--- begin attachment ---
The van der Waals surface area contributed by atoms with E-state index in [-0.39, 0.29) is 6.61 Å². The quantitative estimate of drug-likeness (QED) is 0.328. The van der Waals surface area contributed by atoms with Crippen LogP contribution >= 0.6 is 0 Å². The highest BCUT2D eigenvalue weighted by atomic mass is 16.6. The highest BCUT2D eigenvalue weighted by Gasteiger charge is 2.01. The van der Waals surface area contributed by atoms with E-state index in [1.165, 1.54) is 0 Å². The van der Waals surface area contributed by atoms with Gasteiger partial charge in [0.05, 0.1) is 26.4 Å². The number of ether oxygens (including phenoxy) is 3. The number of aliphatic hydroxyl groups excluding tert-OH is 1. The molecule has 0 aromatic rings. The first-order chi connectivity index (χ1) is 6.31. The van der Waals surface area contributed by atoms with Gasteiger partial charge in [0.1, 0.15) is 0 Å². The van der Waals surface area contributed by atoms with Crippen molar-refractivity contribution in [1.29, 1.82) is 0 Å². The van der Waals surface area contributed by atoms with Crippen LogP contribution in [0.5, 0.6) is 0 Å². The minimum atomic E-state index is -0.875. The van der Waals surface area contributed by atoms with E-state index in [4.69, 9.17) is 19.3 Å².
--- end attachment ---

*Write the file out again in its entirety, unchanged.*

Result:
The van der Waals surface area contributed by atoms with E-state index in [-0.39, 0.29) is 6.61 Å². The quantitative estimate of drug-likeness (QED) is 0.328. The van der Waals surface area contributed by atoms with Crippen LogP contribution >= 0.6 is 0 Å². The highest BCUT2D eigenvalue weighted by atomic mass is 16.6. The highest BCUT2D eigenvalue weighted by Gasteiger charge is 2.01. The van der Waals surface area contributed by atoms with E-state index in [1.165, 1.54) is 0 Å². The van der Waals surface area contributed by atoms with Gasteiger partial charge in [0.05, 0.1) is 26.4 Å². The number of ether oxygens (including phenoxy) is 3. The number of aliphatic hydroxyl groups excluding tert-OH is 1. The molecule has 0 aromatic rings. The first-order chi connectivity index (χ1) is 6.31. The van der Waals surface area contributed by atoms with Gasteiger partial charge in [0.1, 0.15) is 0 Å². The van der Waals surface area contributed by atoms with Crippen molar-refractivity contribution in [1.29, 1.82) is 0 Å². The van der Waals surface area contributed by atoms with Crippen LogP contribution in [0.5, 0.6) is 0 Å². The minimum atomic E-state index is -0.875. The van der Waals surface area contributed by atoms with E-state index in [4.69, 9.17) is 19.3 Å².